With the growing popularity of smart mobile devices such as phones, tablets and watches comes the risk of text-based and online scams, some of which may allow an attacker to steal a user’s identity and commit crimes in his or her name.
To fight this, Sen. Panfilo M. Lacson filed a bill requiring the registration of prepaid subscriber identity modules (SIMs) dubbed the “Prepaid Subscriber Identity Module (SIM) Cards Regulations Act of 2016.”
“Possession of the most modern technology comes with tremendous responsibility. A mechanism must be put in place to ensure its effective use for the good of all while preventing its illegal or malicious use to benefit a few. Towards this end, the State shall regulate the use and sale of pre-paid SIM cards for users of cellular phones and other mobile devices only to persons who shall comply with the requirements herein set forth,” Lacson said in Senate Bill 252.
Related: Ping: No ID, no (prepaid) SIM
[Download: Senate Bill 252, Prepaid SIM Cards Regulations Act of 2016]
Lacson added that while the pre-paid SIM is easily accessible and can be bought almost everywhere, the owners can potentially evade detection. However, this opens the door to unscrupulous individuals to commit criminal activities “to the detriment not only of a particular interest but that of the whole nation.”
“Every new technology carries with it tremendous responsibility. The technology should be used for the advancement of the interest of all and not only of a chosen few. It therefore becomes our imperative duty as lawmakers to ensure that the benefits we derive from this technology should be used properly and not abused by some segments of our society,” he added.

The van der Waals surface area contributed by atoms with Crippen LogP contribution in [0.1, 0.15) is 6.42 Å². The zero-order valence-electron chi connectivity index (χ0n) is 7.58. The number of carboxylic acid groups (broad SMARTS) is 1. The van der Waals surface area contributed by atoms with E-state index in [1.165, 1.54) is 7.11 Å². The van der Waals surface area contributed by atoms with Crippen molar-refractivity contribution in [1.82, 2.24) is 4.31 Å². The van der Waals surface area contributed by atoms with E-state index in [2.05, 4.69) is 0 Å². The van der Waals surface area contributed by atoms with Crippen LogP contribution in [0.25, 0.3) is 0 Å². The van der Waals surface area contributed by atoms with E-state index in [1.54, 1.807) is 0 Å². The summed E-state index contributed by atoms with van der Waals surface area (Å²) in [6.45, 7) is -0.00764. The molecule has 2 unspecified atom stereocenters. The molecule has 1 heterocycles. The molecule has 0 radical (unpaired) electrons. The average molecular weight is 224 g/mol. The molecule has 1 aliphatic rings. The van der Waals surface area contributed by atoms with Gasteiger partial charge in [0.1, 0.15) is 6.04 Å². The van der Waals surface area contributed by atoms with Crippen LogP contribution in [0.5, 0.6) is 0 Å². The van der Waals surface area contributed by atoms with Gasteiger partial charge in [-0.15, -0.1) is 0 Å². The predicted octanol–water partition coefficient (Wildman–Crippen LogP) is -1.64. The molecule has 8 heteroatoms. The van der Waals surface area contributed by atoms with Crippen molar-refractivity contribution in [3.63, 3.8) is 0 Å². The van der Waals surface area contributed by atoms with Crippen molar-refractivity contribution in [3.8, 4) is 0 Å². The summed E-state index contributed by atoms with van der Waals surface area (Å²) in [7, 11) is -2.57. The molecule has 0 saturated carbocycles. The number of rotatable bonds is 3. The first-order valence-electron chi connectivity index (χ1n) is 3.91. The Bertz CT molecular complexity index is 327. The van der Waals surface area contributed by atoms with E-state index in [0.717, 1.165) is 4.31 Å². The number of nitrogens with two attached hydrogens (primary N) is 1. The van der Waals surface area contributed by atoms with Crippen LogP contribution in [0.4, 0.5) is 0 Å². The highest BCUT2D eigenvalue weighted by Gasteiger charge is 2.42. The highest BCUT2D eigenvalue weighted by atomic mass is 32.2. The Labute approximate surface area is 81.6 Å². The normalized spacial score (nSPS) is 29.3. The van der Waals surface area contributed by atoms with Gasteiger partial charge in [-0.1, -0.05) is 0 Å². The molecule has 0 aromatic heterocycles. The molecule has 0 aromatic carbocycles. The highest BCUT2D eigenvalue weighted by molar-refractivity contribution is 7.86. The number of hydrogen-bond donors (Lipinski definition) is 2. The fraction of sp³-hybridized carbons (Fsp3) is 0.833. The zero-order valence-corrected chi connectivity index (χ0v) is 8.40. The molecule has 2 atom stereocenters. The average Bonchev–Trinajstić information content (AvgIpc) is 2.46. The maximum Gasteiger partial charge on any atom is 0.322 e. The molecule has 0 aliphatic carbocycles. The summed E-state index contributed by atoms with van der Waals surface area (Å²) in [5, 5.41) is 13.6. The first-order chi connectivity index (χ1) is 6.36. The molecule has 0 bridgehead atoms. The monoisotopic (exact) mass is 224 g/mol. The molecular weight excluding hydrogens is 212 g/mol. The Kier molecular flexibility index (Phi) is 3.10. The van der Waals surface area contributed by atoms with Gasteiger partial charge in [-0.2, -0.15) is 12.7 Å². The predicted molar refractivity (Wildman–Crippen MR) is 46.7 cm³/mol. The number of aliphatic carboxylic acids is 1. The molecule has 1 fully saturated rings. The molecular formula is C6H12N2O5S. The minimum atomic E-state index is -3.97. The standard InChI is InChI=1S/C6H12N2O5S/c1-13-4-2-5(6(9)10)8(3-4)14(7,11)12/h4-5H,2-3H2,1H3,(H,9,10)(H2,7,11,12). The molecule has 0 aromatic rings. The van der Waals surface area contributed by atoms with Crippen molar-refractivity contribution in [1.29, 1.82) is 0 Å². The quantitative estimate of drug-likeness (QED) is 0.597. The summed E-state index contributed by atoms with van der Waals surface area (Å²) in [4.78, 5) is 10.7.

The bill, based on an earlier proposed measure filed by Lacson, requires persons who want to use prepaid SIM cards to fill up a registration form providing their name and the phone number of the prepaid SIM card. Buyers must present valid government documents such as passports, or school or company IDs with photos.
Dealers and telecommunications service providers who sell the SIM cards must maintain records of the names and other data of all persons who purchased the cards.
If a prepaid SIM card is used in an illegal or criminal activity, law enforcement agencies may retrieve information from the database – but only with a written court order.
Such court orders should specify the name of the law enforcement agency and/or officer authorized to look into the database of the telecommunications service provider; ask the telecommunications service provider to furnish the information requested; and direct the law enforcement agency and/or officer to use the information obtained in accordance with the written application.
The court order shall specify the name of the law enforcement agency and/or officer authorized to look into the database; instruct the telecommunications service provider to furnish the information requested; and direct the law enforcement agency and/or officer to use the information obtained in accordance with the written application.
It must also specify the period of the written order, which shall not exceed 30 days.
For its part, the telecommunications service provider shall furnish a copy of the records to the National Telecommunications Commission and the Bureau of Internal Revenue.
Dealers who fail to comply will face a fine of P25,000 for the first offense, P50,000 for the second offense, and P100,000 for the third offense. On the third offense, the president, general manager or other responsible officer of the dealership may also face imprisonment of six months to four years, while the dealership license may be canceled.
Failure to keep a record may mean imprisonment of 31 days to six months, or a fine of P50,000 on responsible officers of the dealership.
Imprisonment of four to six years or a fine of P50,000 will be imposed on any employee of the dealership or the telecommunications service provider who shall reveal the name of the registered owner of a prepaid SIM card.
A similar penalty awaits any employee of the telecommunications service provider who refuses the law enforcement agency or officer access to information despite a written order from a competent court.